Huey P. Meaux

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Huey P. Meaux
Birth nameHuey Purvis Meaux
BornMarch 10, 1929
Wright, Louisiana, United States
DiedApril 23, 2011(2011-04-23) (aged 82)
Winnie, Texas, United States
Occupation(s)Record producer

Huey Purvis Meaux (March 10, 1929 – April 23, 2011) was an American record producer and the owner of various record labels and recording studios including Crazy Cajun Records, Tribe Records, Tear Drop Records, Capri Records, and SugarHill Recording Studios(1971).[2][3][4]

Biography[edit]

Meaux was born in Wright, Louisiana. Nicknamed "The Crazy Cajun," his credits included such hits as "She's About a Mover" by the Sir Douglas Quintet; "Treat Her Right" by Roy Head, " Are You Lonesome Tonight" by B.J. Thomas, "Before the Next Teardrop Falls" and "Wasted Days and Wasted Nights"(1975) by Freddy Fender; "You'll Lose A Good Thing" by Barbara Lynn; "Talk To Me" by Sunny & The Sunliners; and "Big Blue Diamonds" by Gene Summers.[5] He worked with Johnny Copeland, T Bone Walker, Rockin' Sydney, Lowell Fulson, Chuck Jackson, Doug Kershaw, Doug Sahm,[6] Rod Bernard, Sonny Landreth, Clifton Chenier, Little Royal, Ronnie Milsap, Mickey Gilley, Delbert McClinton, Dr. John, Clarence "Frogman" Henry, Bob Wills, Lightnin' Hopkins, Tommy McLain, Joe Barry and Johnny Winter also.[7]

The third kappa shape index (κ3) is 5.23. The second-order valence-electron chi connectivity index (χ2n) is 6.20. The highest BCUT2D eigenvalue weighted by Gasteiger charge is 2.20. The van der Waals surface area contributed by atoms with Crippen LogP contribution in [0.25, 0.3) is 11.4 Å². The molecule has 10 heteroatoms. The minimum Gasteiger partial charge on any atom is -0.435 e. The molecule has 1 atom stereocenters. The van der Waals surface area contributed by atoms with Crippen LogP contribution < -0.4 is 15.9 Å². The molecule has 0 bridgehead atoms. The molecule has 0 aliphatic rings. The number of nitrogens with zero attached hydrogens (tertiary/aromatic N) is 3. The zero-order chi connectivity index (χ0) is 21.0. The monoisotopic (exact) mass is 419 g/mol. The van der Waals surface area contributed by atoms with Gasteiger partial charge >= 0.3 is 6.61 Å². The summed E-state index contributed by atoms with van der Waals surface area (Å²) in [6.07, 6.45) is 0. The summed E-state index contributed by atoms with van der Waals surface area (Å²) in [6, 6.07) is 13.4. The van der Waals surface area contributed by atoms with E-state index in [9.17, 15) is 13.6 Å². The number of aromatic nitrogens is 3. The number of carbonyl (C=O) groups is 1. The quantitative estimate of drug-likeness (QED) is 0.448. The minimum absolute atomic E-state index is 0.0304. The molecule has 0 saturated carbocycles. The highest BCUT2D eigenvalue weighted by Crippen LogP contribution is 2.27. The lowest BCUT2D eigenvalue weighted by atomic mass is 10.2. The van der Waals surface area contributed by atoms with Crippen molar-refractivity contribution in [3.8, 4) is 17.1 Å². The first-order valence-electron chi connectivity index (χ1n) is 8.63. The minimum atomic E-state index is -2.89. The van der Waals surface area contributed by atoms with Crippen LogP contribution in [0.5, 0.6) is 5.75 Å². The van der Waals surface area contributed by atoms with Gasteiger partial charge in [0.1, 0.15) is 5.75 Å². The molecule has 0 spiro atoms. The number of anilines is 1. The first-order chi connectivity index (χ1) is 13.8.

In 1996, a police raid of his office turned up thousands of Polaroids and videos of girls, mostly underage, in sexual situations.[8] Meaux pleaded guilty to two counts of sexual assault of a child, a drug possession charge, a child pornography charge, and another for jumping bail and briefly fleeing to Juárez, Mexico. He was sentenced to 15 years in prison[5] and was released in 2007.

In 2010, he formed the label Freedom Express Records, and released an album by Ramon Angel Solis entitled The Mexican Side of Me.

Meaux died on April 23, 2011, aged 82.

See also[edit]

References[edit]

  1. ^ Pareles, Jon (November 22, 1999). "Doug Sahm, Musical Voice of Texas, Dies at 58". The New York Times.
  2. ^ "Producer Huey P. Meaux Dies" Chron.com
  3. ^ "A Guide to the Huey Meaux Papers, 1940-1994". Texas Archival Resources Online.
  4. ^ "Huey P. Meaux Was The Crazy Cajun". The Rag Blog.
  5. ^ a b Colin Larkin, ed. (1997). The Virgin Encyclopedia of Sixties Music (First ed.). Virgin Books. p. 302. ISBN 0-7535-0149-X.
  6. ^ Huey Moe Papers Retrieved 16 November 2021
  7. ^ Huey P Meaux interview Retrieved 29 October 2021
  8. ^ "Music producer had several hits". Los Angeles Times. April 27, 2011. p. AA7 – via newspapers.com.

External links[edit]